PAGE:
12:18 Kamal Al-Solaylee: Sorry, I meant to say NOT namesless, faceless.
12:18 Globe and Mail: Patrick, you've been in Yemen for more than one week. Can you give us a sense of what it's like there?
12:19 Globe and Mail: Patrick sent in his answer by e-mail:
I'm in Aden at the moment, one of the nicest months to visit, I'm told, and the hotels are empty. The place has a very depressed feeling about it. All a result of the current political tensions over al-Qaeda etc. It's also the case that the people of the South complain a lot about being marginalized. Unemployment is high, and people believe it's because of the capital Sanaa's preference for the northern people and tribes. In Sanaa, there's more activity, but people there feel put upon by the West and resent the idea that the United States has blamed them for its Christmas Day bombing attempt. Having said that, there is a feeling of unreality about this place. There's a lot that doesn't work here as it once did, and that's a recipe for tension between peoples and chaos that allows organizations such as al-Qaeda to take control of certain areas in the country (where journalists are forbidden to go.)
12:21 [Comment From Marion Richards]One question that sprang to mind when I read your article is, what prompted you to leave Yemen, and why were none of the rest of your family struck by the same idea? Especially for the women in your family, I wonder why they chose to stay in a country that would not allow them so many opportunities.
12:26 Kamal Al-Solaylee: Actually, my sisters do work for a living. But you also have to understand that, in that part of the world, men have options that women don't. I doubt it if any one of my sisters were to get up and say "I'm leaving for Canada." It's not an option. On a personal note, I didn't feel safe living there as a young gay man. I had a more urgent reason to move away from a culture that still punishes homosexual acts with 80 lashes. A number of readers commented on that, saying that I took the easy way out. Maybe, but I wanted to be who I am and live in dignity. Neither was possible in Yemen.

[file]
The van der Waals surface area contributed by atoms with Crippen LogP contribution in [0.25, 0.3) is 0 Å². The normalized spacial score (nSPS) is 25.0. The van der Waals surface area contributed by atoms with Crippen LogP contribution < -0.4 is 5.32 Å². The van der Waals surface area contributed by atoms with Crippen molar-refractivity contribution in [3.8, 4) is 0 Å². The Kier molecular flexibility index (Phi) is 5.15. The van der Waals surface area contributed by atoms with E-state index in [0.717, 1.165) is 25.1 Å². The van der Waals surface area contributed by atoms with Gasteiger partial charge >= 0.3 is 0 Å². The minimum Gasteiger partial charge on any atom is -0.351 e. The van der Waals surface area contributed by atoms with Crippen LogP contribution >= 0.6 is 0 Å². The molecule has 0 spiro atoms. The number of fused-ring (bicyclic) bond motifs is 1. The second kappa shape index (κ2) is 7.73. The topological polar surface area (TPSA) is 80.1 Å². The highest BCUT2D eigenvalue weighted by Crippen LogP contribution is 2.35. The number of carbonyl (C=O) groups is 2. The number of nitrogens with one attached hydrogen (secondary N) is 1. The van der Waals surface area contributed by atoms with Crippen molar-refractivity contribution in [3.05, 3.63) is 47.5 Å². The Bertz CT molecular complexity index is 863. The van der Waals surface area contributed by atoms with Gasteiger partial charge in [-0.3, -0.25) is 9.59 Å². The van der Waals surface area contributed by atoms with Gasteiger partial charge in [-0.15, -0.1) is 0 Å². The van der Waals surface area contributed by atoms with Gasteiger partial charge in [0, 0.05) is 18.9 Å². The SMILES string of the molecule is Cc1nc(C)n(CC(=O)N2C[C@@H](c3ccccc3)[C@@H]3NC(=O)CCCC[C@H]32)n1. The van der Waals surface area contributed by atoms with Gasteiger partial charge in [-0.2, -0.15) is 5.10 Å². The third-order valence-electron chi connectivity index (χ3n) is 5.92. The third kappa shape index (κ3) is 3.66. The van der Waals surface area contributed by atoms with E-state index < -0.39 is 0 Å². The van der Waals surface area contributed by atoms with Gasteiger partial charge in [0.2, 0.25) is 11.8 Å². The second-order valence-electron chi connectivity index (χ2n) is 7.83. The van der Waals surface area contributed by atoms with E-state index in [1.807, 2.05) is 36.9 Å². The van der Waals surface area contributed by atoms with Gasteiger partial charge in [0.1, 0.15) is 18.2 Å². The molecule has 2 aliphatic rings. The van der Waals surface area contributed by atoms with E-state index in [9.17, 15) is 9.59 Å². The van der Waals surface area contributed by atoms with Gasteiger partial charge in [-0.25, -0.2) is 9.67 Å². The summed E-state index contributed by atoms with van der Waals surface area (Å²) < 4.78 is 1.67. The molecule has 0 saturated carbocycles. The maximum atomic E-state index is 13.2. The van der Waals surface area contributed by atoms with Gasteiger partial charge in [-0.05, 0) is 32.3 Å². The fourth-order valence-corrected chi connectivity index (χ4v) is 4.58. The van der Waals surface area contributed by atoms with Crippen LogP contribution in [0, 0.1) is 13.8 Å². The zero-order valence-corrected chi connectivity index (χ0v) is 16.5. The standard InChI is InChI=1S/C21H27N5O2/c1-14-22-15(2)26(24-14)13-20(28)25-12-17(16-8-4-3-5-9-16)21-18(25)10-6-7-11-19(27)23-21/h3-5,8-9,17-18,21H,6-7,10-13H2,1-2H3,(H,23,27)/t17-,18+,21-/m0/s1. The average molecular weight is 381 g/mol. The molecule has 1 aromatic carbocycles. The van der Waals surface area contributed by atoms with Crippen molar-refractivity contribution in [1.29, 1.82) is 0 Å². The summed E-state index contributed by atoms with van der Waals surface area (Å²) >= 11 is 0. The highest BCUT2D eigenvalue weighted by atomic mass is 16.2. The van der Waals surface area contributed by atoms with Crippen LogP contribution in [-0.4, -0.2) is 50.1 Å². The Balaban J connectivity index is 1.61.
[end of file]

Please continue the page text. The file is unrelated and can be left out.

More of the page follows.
12:28 [Comment From Alex MacLean]Kamal and Patrick: I find often the Middle East is conflated into one narrative which tends to obscure regional and cultural diversity in the region. Having said that, and keeping in mind that Yemen is the topic here today, do you see any kind of broader shifts in the Islamic world that are a source of hope? Does what is happening in Iran represent a possibility of change for the region, or is that a unique circumstance based on the history of that nation state? Or is a more conservative Koranic reading going to remain the status quo for some time?
12:29 Globe and Mail: Here's Patrick's answer by e-mail:
I know what you mean, but there's good reason for the narrative. The Arab world is beset with two fundamental trends: the desire of the people for empowerment and betterment (often at the expense of autocratic leaders) and the Islamic trend that provides one avenue of achieving those goals. Within the Islamic trend, the bias remains one of conservtism, sometimes leading to extremism, and that's very much in evidence here in Yemen (as Kamal so wonderfully documented in his Focus piece. 99.9 per cent of women here are covered by burkas. That was not the case 20 years ago. And it wasn't even the case 10 years ago, I'm told. And that's just one indicator. In the capital, Sanaa, religiosity is very high. No husband would hold the hand of his wife in public, let alone hug or kiss her. In Aden, today, I saw some couples holding hands at sunset on the corniche. But is stunned me since i hadn't seen it anywhere else. The political goals here are torn between a secular-oriented government that bows to tribal pressure and a rising group of Wahhabis led by the general who is running the war against the Huthi (a Shia group) in the North. Some say the general has his eye on power.